Australian, Solomon Islands ministers discuss China pact
Foreign Minister Marise Payne said on Saturday she met the Solomon Islands' Development Planning and Aid Coordination Minister Jeremiah Manele in the Australian east coast city of Brisbane as he transited through the airport on Friday night.
“Australia has been consistent and clear in stating our respect for Solomon Islands' sovereign decision-making, however we have reiterated our deep concerns about the security agreement with China, including the lack of transparency,” Payne's office said in a statement.
Payne's office said the pair agreed that Australia remained the Solomon Islands' security partner of choice and that the Solomon Islands would not host a foreign military base less than 2,000 kilometres off Australia's northeast coast.
Manele could not be contacted for comment on Saturday.
Trade Minister Dan Tehan told Australian Broadcasting Corp. the two ministers had a “very productive conversation.” Australia said a Chinese base in the Solomon Islands was not in the interests of the region, Tehan said.
Morrison's coalition is seeking a rare fourth three-year term in elections on May 25.
The China-Solomon Islands security pact announced last month has become a major focus of the election campaign.
After details of a draft pact were released, Australia's minister for international development and the Pacific, Zed Seselja, flew to the Solomon Islands' capital Honiara on April 12 to unsuccessfully ask the government to abandon it.
Opposition leader Anthony Albanese welcomed Payne's meeting with Manele.
“It's about time,” Albanese said.
Albanese has also criticised Morrison for not phoning his Solomon Islands counterpart Manasseh Sogavare since the pact was signed. Morrison has said he was following the advice of intelligence officials.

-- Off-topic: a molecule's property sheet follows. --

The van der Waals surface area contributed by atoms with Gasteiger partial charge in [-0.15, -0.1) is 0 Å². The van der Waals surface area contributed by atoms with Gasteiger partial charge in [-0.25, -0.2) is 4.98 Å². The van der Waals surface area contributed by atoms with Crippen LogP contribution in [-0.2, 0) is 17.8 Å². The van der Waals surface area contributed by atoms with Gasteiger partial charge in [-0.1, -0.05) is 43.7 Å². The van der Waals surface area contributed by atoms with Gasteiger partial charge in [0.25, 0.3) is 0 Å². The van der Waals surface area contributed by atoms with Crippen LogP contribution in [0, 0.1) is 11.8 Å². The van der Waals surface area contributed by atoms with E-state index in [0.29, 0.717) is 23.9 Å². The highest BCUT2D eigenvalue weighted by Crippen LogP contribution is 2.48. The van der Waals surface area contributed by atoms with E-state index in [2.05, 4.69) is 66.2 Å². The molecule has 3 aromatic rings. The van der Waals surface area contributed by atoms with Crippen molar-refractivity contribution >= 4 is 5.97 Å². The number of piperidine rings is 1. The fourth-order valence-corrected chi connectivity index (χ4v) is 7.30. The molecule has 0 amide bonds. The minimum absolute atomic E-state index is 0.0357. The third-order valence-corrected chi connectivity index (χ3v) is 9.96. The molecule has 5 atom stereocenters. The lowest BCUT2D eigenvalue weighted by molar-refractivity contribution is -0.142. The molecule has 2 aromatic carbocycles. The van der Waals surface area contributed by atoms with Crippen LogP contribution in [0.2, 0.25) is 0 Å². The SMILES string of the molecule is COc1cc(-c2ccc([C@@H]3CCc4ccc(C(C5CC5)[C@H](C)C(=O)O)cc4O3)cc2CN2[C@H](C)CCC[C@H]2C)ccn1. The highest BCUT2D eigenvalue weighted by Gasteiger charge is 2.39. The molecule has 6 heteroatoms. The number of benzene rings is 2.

A US delegation to Honiara led by Kurt Campbell, the National Security Council Indo-Pacific coordinator, and Daniel Kritenbrink, the assistant secretary of state for East Asian and Pacific affairs, warned after the pact was signed that the United States will take unspecified action against the Solomon Islands should the agreement with China pose a threat to US or allied interests.
While not mentioning the United States or Australia by name, Sogavare said his country was “insulted” by the “lack of trust by the concerned parties.” Sogavare has maintained that there would be no Chinese base in his country and China has denied seeking a military foothold in the islands.
A draft of the pact, which was leaked online, said Chinese warships could stop in the Solomon Islands for logistical replenishment and China could send police and armed forces there “to assist in maintaining social order.” The Solomon Islands and China have not released the final version of the agreement.
(This story has not been edited by Devdiscourse staff and is auto-generated from a syndicated feed.)
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- Marise Payne
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